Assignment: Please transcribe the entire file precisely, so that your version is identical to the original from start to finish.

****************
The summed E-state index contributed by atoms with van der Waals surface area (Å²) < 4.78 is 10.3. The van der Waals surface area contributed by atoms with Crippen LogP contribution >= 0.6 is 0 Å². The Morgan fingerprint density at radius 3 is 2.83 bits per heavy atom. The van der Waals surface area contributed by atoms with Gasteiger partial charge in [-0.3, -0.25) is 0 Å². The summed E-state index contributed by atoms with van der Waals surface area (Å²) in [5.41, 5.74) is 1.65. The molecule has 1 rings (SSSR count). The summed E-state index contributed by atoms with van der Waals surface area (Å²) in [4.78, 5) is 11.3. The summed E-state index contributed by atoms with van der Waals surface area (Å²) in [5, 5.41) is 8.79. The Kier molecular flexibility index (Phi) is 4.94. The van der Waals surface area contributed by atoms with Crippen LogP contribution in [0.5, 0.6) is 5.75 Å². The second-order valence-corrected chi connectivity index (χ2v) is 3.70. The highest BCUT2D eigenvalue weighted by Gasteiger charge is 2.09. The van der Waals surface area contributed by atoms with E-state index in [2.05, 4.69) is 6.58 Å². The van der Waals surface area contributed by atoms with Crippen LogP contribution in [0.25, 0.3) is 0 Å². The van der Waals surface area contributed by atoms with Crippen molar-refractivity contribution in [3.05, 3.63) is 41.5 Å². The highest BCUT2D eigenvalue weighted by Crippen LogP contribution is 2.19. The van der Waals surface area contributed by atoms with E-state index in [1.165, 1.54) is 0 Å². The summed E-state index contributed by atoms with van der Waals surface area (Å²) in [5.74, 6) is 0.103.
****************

The summed E-state index contributed by atoms with van der Waals surface area (Å²) < 4.78 is 10.3. The van der Waals surface area contributed by atoms with Crippen LogP contribution >= 0.6 is 0 Å². The Morgan fingerprint density at radius 3 is 2.83 bits per heavy atom. The van der Waals surface area contributed by atoms with Gasteiger partial charge in [-0.3, -0.25) is 0 Å². The summed E-state index contributed by atoms with van der Waals surface area (Å²) in [5.41, 5.74) is 1.65. The molecule has 1 rings (SSSR count). The summed E-state index contributed by atoms with van der Waals surface area (Å²) in [4.78, 5) is 11.3. The summed E-state index contributed by atoms with van der Waals surface area (Å²) in [5, 5.41) is 8.79. The Kier molecular flexibility index (Phi) is 4.94. The van der Waals surface area contributed by atoms with Crippen LogP contribution in [0.5, 0.6) is 5.75 Å². The second-order valence-corrected chi connectivity index (χ2v) is 3.70. The highest BCUT2D eigenvalue weighted by Gasteiger charge is 2.09. The van der Waals surface area contributed by atoms with E-state index in [2.05, 4.69) is 6.58 Å². The van der Waals surface area contributed by atoms with Crippen LogP contribution in [0.25, 0.3) is 0 Å². The van der Waals surface area contributed by atoms with Crippen molar-refractivity contribution in [3.05, 3.63) is 41.5 Å². The highest BCUT2D eigenvalue weighted by Crippen LogP contribution is 2.19. The van der Waals surface area contributed by atoms with E-state index in [1.165, 1.54) is 0 Å². The summed E-state index contributed by atoms with van der Waals surface area (Å²) in [5.74, 6) is 0.103.